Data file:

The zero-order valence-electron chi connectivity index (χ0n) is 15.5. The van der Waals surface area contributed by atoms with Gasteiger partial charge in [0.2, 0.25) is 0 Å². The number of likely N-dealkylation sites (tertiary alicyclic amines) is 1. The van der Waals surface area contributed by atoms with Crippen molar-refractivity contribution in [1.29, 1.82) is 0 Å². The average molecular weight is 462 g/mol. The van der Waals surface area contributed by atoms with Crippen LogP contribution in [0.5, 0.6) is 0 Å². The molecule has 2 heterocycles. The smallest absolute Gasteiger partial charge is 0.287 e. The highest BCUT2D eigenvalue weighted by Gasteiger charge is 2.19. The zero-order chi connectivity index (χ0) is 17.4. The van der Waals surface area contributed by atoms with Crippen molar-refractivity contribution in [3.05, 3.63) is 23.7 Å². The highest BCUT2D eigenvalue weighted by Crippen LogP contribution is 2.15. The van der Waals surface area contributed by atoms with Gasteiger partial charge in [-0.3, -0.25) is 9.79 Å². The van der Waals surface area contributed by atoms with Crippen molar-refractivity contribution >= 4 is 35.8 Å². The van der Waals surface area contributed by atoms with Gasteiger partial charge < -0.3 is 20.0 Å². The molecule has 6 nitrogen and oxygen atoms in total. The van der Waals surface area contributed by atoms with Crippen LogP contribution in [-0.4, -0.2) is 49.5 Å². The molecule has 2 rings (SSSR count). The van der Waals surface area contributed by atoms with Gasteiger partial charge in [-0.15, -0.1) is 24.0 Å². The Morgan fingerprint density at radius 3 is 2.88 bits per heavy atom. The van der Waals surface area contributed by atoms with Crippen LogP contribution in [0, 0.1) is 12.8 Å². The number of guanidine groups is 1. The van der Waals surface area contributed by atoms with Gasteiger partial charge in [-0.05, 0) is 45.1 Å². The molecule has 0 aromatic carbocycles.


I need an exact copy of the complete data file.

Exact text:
The zero-order valence-electron chi connectivity index (χ0n) is 15.5. The van der Waals surface area contributed by atoms with Gasteiger partial charge in [0.2, 0.25) is 0 Å². The number of likely N-dealkylation sites (tertiary alicyclic amines) is 1. The van der Waals surface area contributed by atoms with Crippen molar-refractivity contribution in [1.29, 1.82) is 0 Å². The average molecular weight is 462 g/mol. The van der Waals surface area contributed by atoms with Crippen LogP contribution in [0.5, 0.6) is 0 Å². The molecule has 2 heterocycles. The smallest absolute Gasteiger partial charge is 0.287 e. The highest BCUT2D eigenvalue weighted by Gasteiger charge is 2.19. The zero-order chi connectivity index (χ0) is 17.4. The van der Waals surface area contributed by atoms with Crippen molar-refractivity contribution in [3.05, 3.63) is 23.7 Å². The highest BCUT2D eigenvalue weighted by Crippen LogP contribution is 2.15. The van der Waals surface area contributed by atoms with Gasteiger partial charge in [-0.3, -0.25) is 9.79 Å². The van der Waals surface area contributed by atoms with Crippen molar-refractivity contribution >= 4 is 35.8 Å². The van der Waals surface area contributed by atoms with Gasteiger partial charge < -0.3 is 20.0 Å². The molecule has 6 nitrogen and oxygen atoms in total. The van der Waals surface area contributed by atoms with Crippen LogP contribution in [-0.4, -0.2) is 49.5 Å². The molecule has 2 rings (SSSR count). The van der Waals surface area contributed by atoms with Gasteiger partial charge in [-0.15, -0.1) is 24.0 Å². The Morgan fingerprint density at radius 3 is 2.88 bits per heavy atom. The van der Waals surface area contributed by atoms with Crippen LogP contribution in [0, 0.1) is 12.8 Å². The number of guanidine groups is 1. The van der Waals surface area contributed by atoms with Gasteiger partial charge in [-0.05, 0) is 45.1 Å². The molecule has 0 aromatic carbocycles.